I want to somehow play off my languid path to veterinary school as I am more mature to handle the rigors of such an intense curriculum.

It would be cute to somehow use a metaphor to describe my desire to get in or connect attributes to something in the essay.

I could talk about my upstanding ethics and how my mores lead me to be honest.

An essay about my sheer, obdurate will to get into vet school might be a common theme among applicants.

My essay goal is to procreate a series of essay options, and pick the best one.

To accomplish that, I need to proliferate a number of good ideas and actually have the motivation to carry them out.

Producing a clever, succinct, and outstanding personal statement will be very important in my quest for acceptance.

I want to convey that veterinary medicine is not some puerile dream that I don’t intend to put everything into.

I will look in my essay book for help, but be careful not to reproduce an essay that is featured.

Hopefully, I can spawn a winning essay that describes my journey in an insightful and unique way.

Prove with my voluntary moves to different regions of the country that I am not xenophobic, and try to fill a niche by telling of my Salish heritage.

I don’t want to emphasize how transient and zephyr my residences became after college graduation.

Those that abstained from working during school have a huge advantage when applying to veterinary school, because they had more time to study, gain animal experience, and get involved in extracurricular activities.

It makes me so angry that students like Melissa and Ashley (the list goes on and on), with blithe attitudes about work, can so easily get into veterinary school when I have worked so hard to get in only to be defeated repeatedly.

When I talk about my quest to get into veterinary school, I sound confident, but inside I’m craven and terrified I will never get admitted.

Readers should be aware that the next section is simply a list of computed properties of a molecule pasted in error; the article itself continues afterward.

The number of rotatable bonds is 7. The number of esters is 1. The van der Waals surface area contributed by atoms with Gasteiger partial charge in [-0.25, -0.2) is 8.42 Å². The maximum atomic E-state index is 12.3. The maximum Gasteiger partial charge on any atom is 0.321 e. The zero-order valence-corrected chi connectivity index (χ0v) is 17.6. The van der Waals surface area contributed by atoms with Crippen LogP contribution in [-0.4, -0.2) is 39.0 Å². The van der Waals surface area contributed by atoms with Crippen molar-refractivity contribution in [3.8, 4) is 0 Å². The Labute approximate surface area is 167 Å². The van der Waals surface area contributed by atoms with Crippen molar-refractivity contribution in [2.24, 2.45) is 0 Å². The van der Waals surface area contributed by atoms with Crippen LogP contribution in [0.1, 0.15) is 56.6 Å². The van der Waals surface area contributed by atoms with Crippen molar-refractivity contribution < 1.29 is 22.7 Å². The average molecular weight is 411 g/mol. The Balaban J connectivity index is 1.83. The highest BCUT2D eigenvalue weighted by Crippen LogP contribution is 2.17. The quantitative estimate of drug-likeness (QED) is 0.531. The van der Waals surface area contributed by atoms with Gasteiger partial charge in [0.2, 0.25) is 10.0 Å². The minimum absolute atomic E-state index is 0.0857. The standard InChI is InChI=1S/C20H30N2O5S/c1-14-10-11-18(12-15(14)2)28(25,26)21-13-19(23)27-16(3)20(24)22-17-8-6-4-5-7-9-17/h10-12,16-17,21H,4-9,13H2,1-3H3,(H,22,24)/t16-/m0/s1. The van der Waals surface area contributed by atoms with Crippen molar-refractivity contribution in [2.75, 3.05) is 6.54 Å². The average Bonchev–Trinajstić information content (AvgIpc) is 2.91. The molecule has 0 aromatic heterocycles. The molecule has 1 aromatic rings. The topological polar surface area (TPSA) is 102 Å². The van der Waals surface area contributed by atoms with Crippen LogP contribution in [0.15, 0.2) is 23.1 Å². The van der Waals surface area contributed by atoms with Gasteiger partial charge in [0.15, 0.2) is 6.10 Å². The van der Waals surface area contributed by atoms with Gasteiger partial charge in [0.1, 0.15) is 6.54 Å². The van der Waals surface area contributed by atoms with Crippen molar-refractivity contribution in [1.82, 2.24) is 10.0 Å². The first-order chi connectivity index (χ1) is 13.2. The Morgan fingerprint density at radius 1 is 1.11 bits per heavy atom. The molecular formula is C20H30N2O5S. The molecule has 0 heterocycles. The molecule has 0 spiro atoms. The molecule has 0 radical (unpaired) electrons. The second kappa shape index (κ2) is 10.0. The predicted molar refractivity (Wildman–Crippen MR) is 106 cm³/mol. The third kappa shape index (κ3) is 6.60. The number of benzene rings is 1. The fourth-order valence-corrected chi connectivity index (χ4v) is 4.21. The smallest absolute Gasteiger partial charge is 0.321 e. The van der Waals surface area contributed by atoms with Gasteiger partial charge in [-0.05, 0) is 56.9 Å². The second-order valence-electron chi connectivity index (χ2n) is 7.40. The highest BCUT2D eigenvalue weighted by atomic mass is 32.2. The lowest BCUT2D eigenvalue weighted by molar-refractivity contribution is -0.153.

I long for the days before 2007, and the Cabin-Mansion incidents, that my veterinary mentor wrote glowing encomiums on my behalf to the veterinary admissions board.

Instead of telling the admissions committee I’m a loser who failed to get into veterinary school three times in a row, I will use the euphemism, “I have shown much perseverance by not becoming discouraged by the first sign of adversity.”

My intentions to move to Spokane must remain furtive so I can remain on good terms with Aurora Veterinary Hospital and get a good letter of recommendation from Bernstein.

I tell myself that there is no race to becoming a veterinarian and I have all the time in the world, but don’t especially want to be the hoary student in the class.

As much as I wanted to, I was unable to maintain imperturbability after my second and third rejections and failed loan, instead opting to panic and become depressed.

It’s unfortunate that my employers give me kudos for my extraordinary work ethic and extensive knowledge of the veterinary profession, yet veterinary school can’t see beyond my (relatively mediocre) G.P.A.

Most people qualified to apply for veterinary school are good at writing and feel passionate about their career choice, so the admissions committee is forced to look at nuances in the personal statements to narrow the field.

It does not look great for me that my extracurricular activities and academic endeavors have become quiescent since I graduated from college.

In the next year, I have to refrain from any ribald inclinations so I can look professional to the admissions committee and those in positions to help or hurt my chances of getting in to school.

Despite many, may set-backs in the last few years, I have remained, for the most part, sanguine about my efforts to get into veterinary school.

The chances of ANY student making it into one of the few veterinary schools is scintilla at best–admittance to a veterinary program is more competitive than acceptance to medical school.